It’s the late 1990s and a young woman is being courted by her boss and a local family friend. That’s where the comparisons with Richard Curtis (Bridget Jones Diary, Sharon Maguire, 2001) stop. Romance may well be at the centre of Jia Zhangke’s latest film. However, any comedic elements are of the bitterly ironic kind, as the director of 2013’s A Touch of Sin offers us a mostly convincing critique of three generations of Chinese globalism in his hometown Fenyang. The narrative set-up, thematic detail and Shanxi setting may sound familiar enough within Jia’s oeuvre. This time around, the director has opted to examine a more recent period and to focus on the pressures that globalism places on family ties.
The first third of Mountains May Depart is set in 1999, shortly after China’s mass-privatisation initiative and on the cusp of the country’s rapid economic explosion. We are introduced to Tao (Zhao Tao), a 25-year-old woman who works in a Fenyang petrol station and has a budding relationship with local coalbminer Liangzi (Liang Jingdong). We also meet Tao’s boss and fellow suitor Jingsheng (Zhang Yi), an entrepreneur who has capitalised on recent economic reforms and is building up a sizeable business portfolio. Although Tao and Liangzi have the clearest chemistry, some aggressively ostentatious manoeuvring from Jingsheng places him in prime position to become the groom. Liangzi leaves town, Jingsheng gets his marriage and Tao gives birth to a son, Daole.
By the time we meet Liangzi again in 2014, he’s moved east and found employment and a family in Handan. Unfortunately, his work in the mines has also taken its toll on his health. Liangzi moves back to Fenyang with his wife and child, ostensibly with the aim of finding solemn peace in his hometown. Liangzi’s return provides an opportunity to catch-up with Tao, now a divorcee whose estranged son lives in Shanghai with his father. A family tragedy necessitates a brief visit from youngster Daole (Rong Zishan), who is attending an international school and seems to inhabit the in-between space of a third culture.
We leave young Daole with the knowledge that Jingsheng is planning on moving to Australia. When we revisit him in 2025, he’s a college student in Melbourne and has taken on the anglicised nickname Dollar (Dong Zijian). The final third of the film is scripted almost entirely in English, as Dollar struggles to find purpose in his moneyed overseas existence. This manifests itself in Dollar’s cross-generational conflict with his father, as well as the ebb and flow of his alienated Chinese heritage and his pursuit of a relationship with an older Cantonese college teacher. In spite of its thematic importance, this is the weakest section of the film and is largely unaided by an awkwardly inauthentic script.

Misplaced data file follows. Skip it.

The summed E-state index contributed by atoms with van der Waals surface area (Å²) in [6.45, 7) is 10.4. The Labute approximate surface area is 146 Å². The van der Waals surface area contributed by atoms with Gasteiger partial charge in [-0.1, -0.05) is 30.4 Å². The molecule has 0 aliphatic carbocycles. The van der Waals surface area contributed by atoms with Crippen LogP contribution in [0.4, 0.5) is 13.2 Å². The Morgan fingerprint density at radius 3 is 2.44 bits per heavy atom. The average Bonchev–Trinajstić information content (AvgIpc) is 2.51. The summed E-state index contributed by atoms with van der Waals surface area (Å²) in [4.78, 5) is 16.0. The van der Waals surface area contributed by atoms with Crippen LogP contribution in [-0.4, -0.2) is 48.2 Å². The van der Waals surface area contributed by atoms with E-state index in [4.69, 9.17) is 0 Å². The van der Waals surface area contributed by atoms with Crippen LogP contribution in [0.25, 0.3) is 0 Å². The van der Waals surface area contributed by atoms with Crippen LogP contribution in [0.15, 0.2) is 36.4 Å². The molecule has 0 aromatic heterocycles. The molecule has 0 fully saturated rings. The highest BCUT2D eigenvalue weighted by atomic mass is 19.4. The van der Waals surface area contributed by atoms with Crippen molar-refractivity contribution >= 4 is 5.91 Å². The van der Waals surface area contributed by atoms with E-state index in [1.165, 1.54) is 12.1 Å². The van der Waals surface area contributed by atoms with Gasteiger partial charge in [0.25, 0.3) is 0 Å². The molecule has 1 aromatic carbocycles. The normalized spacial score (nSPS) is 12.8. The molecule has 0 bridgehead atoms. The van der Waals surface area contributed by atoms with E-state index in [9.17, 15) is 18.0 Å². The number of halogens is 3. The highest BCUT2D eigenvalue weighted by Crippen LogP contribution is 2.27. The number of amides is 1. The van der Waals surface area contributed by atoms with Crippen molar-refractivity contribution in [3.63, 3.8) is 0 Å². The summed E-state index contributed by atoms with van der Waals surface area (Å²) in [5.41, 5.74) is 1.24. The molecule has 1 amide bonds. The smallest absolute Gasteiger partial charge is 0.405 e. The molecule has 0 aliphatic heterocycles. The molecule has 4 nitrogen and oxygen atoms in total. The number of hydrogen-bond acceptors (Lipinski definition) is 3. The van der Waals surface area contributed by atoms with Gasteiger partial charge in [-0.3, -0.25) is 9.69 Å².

The breadth of Mountains May Depart is truly remarkable. Under the guidance of a less skillful director, the wide-reaching plot could become disconnected, yet Jia manages to tie three decades together with the tight, threatening thread of globalism. The film is populated by the imagery of an ongoing battle between tradition and modernity. This is best characterised by Liangzi and Jingsheng’s concurrent pursuit of Tao. Liangzi is a pious coal miner who feels most comfortable in simple rural clothing, whereas Jingsheng is a nouveau riche businessman who drives a German Volkswagen and wears tailored suits. Tao, a woman in the middle of these two disparate men, perhaps represents the Chinese motherland itself.
The minimal soundtrack of the film equally plays a part in conveying its deep-rooted symbolism. The repetition of Pet Shop Boys’ 1993 Go West situates the main characters in a transitional economy that aspires to beat to a Western rhythm. Yet with the privilege of hindsight, it is also a constant reminder of the unfulfilled promise of the synth-pop cover. Likewise, Taiwanese-Canadian Sally Yeh’s Cantopop ballad Take Care repeatedly suggests that the optimistic dream of globalism is possible. Exactly how is somewhat forgotten, as the protagonists continuously forget the identity of the singer.
Jingsheng’s global financial aspirations can be seen to reflect those of contemporary China. However, they come at the cost of an absolute immorality that sees him mercilessly dispose of a friend, strategically divorce a wife and reduce his son to the status of currency, with the nickname Dollar. While Liangzi’s tradition may represent a more morally pure way of life, it also seems to lead to an early death that can’t be prevented in such austere conditions. Tao’s China ultimately represents an unsolved paradox. If the pitfalls of tradition can only be solved by embracing the curing lure of capital, how can happiness be achieved?
Jia doesn’t provide the answer to this question and with a final act that falls somewhat short, so does the audience’s satisfaction. Nonetheless, Mountains May Depart is an excellent lesson in compelling melodrama and shines a pertinent light on the everyday experiences of China’s left-behind has-beens and morally corrupt have-it-alls.
Mountains May Depart is out in cinemas across the UK on Friday, December 15th. It was made available on BFI Player just after Christmas.